Companies like Blackmagic and RED conversely make amazing cameras too, but they are intended for a smaller and more specific type of user and likely will never reach the masses in the same way that Sony may be able to – at least in the very near future. And then there is Panasonic, who is currently lacking in the sub $10K cinema camera market… Yes, the GH4 is amazing, but they really don’t have a strong C100/FS7 competitor and desperately need to fill that gap. So once again, we’re left with Sony who seems to be attempting to cover every end of the spectrum by offering a fleet of cameras for the needs of any type of production.
Sony also seems to have a better approach to their product development and innovation at the moment when compared to other companies – namely Canon. They are pushing for high end features like 4K, high ISO, smaller bodies, better color science, etc. even on their lower-cost offerings. And unlike Canon they don’t seem to be afraid of cannibalizing their high end product lineup by releasing powerful and affordable cameras…. And that is paying off big time for them.
The Lumix GH4 seems to have taken more of Canon’s business than the A7S has (at least from my highly subjective experience), but the A7S is still going very strong and arguably is the best full frame DSLR for video. Many former 5D users have converted over to the A7S, just like many current C100 users that I know are considering the FS7, which clearly signals a movement that is happening in the industry today. And then there’s the F5/F55 which are quickly becoming some of the most sought after cinema cameras out there, and are being being chosen over RED on many higher end productions. RED cameras are great (don’t get me wrong!), and I use them all the time… However the demand in the industry is shifting, and while cameras like the Alexa (the gold standard) are too expensive for many productions and owner/operators, the F55 offers a very nice and less-expensive alternative to the Alexa. In my opinion it falls somewhere in between RED and Alexa in terms of overall image quality, with it’s ergonomics being closer to the Alexa.
All of this clearly shows Sony’s dedication to their products and customers. But if that wasn’t enough, yesterday news was leaked about this –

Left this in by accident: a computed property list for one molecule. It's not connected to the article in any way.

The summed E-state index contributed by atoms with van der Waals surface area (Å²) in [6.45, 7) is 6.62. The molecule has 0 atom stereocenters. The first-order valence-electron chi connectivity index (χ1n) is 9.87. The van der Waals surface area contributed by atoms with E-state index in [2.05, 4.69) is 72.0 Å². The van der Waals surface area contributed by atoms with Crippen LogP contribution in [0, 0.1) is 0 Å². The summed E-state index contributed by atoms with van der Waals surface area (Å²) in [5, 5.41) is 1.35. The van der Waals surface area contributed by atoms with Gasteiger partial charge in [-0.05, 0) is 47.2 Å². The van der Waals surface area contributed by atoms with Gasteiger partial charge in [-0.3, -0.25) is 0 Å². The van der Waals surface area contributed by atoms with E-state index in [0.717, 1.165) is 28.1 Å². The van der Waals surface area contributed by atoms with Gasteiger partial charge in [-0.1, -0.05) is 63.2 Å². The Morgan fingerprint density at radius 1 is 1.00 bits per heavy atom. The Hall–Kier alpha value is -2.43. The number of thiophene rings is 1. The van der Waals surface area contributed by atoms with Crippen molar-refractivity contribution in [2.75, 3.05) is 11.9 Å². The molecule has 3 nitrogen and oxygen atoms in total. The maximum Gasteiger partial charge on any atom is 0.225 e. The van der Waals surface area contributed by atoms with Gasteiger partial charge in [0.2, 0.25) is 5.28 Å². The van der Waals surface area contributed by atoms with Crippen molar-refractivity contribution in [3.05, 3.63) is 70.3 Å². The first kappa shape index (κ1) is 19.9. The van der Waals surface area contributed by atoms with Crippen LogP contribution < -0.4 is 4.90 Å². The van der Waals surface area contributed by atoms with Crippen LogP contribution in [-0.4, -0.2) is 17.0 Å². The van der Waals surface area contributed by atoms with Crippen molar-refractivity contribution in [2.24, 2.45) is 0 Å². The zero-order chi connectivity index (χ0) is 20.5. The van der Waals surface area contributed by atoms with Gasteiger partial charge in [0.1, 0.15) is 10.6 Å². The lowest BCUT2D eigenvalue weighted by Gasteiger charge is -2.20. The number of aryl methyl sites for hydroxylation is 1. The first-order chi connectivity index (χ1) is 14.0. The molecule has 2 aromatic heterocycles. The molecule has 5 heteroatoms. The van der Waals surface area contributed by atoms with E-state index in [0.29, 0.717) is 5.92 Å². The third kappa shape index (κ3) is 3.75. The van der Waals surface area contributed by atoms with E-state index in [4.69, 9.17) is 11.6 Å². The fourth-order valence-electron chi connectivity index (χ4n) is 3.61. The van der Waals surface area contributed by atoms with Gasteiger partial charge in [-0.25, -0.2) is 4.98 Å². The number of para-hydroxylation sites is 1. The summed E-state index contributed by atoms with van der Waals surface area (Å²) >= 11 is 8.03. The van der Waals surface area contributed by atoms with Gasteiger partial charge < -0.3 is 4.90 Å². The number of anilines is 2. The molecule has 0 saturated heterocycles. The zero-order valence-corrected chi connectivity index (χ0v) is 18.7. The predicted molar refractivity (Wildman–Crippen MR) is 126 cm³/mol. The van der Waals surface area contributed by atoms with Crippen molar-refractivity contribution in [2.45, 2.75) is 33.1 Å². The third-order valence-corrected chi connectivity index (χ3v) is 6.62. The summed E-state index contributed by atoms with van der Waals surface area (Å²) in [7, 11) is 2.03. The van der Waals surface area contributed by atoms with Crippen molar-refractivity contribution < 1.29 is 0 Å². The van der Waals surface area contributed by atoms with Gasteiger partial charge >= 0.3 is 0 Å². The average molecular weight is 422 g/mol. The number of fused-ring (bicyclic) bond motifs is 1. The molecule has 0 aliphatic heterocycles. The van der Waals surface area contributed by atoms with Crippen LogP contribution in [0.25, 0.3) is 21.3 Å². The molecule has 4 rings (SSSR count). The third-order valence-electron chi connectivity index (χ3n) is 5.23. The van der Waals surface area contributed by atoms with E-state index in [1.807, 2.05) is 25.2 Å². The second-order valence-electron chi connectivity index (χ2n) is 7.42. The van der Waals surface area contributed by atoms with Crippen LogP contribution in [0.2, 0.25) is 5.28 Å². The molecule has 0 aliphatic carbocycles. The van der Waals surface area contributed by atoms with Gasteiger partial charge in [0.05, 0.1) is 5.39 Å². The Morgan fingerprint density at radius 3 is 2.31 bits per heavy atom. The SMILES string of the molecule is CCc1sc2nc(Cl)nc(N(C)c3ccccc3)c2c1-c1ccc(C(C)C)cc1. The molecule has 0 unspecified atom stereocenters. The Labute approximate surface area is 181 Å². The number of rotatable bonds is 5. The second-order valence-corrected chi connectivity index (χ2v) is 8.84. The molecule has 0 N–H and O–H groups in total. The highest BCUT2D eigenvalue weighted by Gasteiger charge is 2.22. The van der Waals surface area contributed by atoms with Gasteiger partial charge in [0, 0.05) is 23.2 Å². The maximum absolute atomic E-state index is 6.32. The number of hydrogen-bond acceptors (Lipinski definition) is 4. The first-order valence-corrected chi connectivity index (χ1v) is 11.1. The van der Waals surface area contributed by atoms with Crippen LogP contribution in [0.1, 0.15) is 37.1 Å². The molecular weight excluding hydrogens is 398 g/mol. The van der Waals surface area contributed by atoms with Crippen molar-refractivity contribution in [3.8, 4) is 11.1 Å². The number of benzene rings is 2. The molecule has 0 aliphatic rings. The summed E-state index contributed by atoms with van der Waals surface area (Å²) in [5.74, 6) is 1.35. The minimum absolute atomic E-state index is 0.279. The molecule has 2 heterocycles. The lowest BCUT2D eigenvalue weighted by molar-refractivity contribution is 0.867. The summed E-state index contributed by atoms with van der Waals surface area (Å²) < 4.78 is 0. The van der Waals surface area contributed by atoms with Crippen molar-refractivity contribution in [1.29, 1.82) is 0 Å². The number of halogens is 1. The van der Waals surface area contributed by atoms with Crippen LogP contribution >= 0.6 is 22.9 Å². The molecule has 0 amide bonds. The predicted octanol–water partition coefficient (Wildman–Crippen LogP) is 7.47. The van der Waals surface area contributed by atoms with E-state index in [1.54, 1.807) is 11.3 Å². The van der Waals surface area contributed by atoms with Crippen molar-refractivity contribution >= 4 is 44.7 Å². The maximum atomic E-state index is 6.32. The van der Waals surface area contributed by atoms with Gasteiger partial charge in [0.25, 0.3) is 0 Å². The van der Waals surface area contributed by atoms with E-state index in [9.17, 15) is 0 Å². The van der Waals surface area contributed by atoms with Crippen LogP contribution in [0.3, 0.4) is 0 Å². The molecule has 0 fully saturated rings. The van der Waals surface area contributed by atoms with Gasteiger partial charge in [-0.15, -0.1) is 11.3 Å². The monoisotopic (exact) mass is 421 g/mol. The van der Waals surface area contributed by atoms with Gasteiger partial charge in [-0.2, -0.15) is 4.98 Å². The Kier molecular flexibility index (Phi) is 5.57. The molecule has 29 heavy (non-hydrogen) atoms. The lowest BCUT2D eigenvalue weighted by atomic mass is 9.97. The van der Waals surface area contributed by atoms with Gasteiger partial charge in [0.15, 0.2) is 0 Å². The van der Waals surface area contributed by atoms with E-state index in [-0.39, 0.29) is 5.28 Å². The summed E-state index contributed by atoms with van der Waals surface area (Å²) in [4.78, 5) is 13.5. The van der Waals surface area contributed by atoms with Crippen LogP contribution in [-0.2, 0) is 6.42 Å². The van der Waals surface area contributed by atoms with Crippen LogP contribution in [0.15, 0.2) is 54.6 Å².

Sony 6K 240fps sensor
For those of you that haven’t heard anything about this yet, in a nutshell some specs were leaked that detail a new 6K sensor from Sony capable of shooting at up to 240fps at 6K and up to 16,000fps at 2K – which is absolutely incredible. It’s worth pointing out that this is a 1.5″ sensor (near Micro four thirds in size) and there is no knowing where this sensor is intended to be used, but one thing is for sure: Sony is innovating like crazy right now. Not only are the specs ridiculous on this sensor, but in many ways it represents a completely new type of sensor technology.
Here’s an except from nofilmschool.com:
Instead of using the traditional bayer method of color interpolation, where there are individual pixels for the red, green, and blue channels, the new sensor has pixels that can sample each of the three colors using a technology called Active Pixel Color Sampling. Essentially this means that the new sensors only need 1/3 of the pixels in order to output the same resolution. At 4.85 megapixels, a number that seems minuscule compared to many modern cameras, this new sensor will be able to output data roughly equivalent to a 15 megapixel sensor.
Another implication of the Active Pixel Color Sampling technology is that these sensors can have much larger pixels than traditional sensors, which in theory, means that we might be seeing low-light performance in the future that exceeds even that of the venerable Sony A7s.
This new sensor, combined with Sony’s already widespread lineup of video offerings is truly positioning them to be the most relevant camera manufacturer across the entire spectrum. Only time will tell, and who knows what Panasonic, Canon, and the rest of the big players have up their sleeves, but if nothing else it’s safe to say that right now Sony is taking the lead. While I don’t currently own any Sony cameras – there’s a good chance that my next purchase may just be a Sony.